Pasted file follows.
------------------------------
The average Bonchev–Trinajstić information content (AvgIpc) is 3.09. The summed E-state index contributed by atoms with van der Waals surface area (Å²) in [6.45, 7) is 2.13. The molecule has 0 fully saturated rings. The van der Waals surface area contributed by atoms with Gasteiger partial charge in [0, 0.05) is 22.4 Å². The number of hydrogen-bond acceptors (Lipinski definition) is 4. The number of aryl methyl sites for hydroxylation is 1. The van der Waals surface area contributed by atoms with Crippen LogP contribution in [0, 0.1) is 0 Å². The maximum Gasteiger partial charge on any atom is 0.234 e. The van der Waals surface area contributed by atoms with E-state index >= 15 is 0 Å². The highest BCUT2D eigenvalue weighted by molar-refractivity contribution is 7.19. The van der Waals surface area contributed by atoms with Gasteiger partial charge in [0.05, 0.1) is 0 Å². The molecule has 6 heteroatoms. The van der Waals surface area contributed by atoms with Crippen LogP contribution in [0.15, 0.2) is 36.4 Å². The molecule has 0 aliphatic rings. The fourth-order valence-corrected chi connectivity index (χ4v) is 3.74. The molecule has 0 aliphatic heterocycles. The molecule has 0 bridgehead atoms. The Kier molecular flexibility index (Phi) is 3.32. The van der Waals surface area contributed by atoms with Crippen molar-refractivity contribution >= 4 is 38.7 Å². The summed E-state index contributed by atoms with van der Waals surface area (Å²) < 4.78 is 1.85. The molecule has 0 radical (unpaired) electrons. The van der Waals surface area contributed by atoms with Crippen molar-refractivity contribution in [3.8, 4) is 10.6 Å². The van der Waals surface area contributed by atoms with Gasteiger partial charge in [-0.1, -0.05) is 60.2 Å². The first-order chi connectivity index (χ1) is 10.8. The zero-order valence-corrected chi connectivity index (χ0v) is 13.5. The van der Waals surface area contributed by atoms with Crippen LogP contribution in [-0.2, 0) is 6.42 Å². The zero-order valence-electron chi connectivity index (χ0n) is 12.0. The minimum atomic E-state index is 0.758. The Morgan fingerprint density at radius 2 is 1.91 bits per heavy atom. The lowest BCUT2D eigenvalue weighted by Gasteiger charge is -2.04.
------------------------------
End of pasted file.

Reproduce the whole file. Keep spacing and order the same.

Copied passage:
The average Bonchev–Trinajstić information content (AvgIpc) is 3.09. The summed E-state index contributed by atoms with van der Waals surface area (Å²) in [6.45, 7) is 2.13. The molecule has 0 fully saturated rings. The van der Waals surface area contributed by atoms with Gasteiger partial charge in [0, 0.05) is 22.4 Å². The number of hydrogen-bond acceptors (Lipinski definition) is 4. The number of aryl methyl sites for hydroxylation is 1. The van der Waals surface area contributed by atoms with Crippen LogP contribution in [0, 0.1) is 0 Å². The maximum Gasteiger partial charge on any atom is 0.234 e. The van der Waals surface area contributed by atoms with E-state index >= 15 is 0 Å². The highest BCUT2D eigenvalue weighted by molar-refractivity contribution is 7.19. The van der Waals surface area contributed by atoms with Gasteiger partial charge in [0.05, 0.1) is 0 Å². The molecule has 6 heteroatoms. The van der Waals surface area contributed by atoms with Crippen LogP contribution in [0.15, 0.2) is 36.4 Å². The molecule has 0 aliphatic rings. The fourth-order valence-corrected chi connectivity index (χ4v) is 3.74. The molecule has 0 aliphatic heterocycles. The molecule has 0 bridgehead atoms. The Kier molecular flexibility index (Phi) is 3.32. The van der Waals surface area contributed by atoms with Crippen molar-refractivity contribution >= 4 is 38.7 Å². The summed E-state index contributed by atoms with van der Waals surface area (Å²) < 4.78 is 1.85. The molecule has 0 radical (unpaired) electrons. The van der Waals surface area contributed by atoms with Crippen molar-refractivity contribution in [3.8, 4) is 10.6 Å². The van der Waals surface area contributed by atoms with Gasteiger partial charge in [-0.1, -0.05) is 60.2 Å². The first-order chi connectivity index (χ1) is 10.8. The zero-order valence-corrected chi connectivity index (χ0v) is 13.5. The van der Waals surface area contributed by atoms with Crippen LogP contribution in [-0.2, 0) is 6.42 Å². The zero-order valence-electron chi connectivity index (χ0n) is 12.0. The minimum atomic E-state index is 0.758. The Morgan fingerprint density at radius 2 is 1.91 bits per heavy atom. The lowest BCUT2D eigenvalue weighted by Gasteiger charge is -2.04.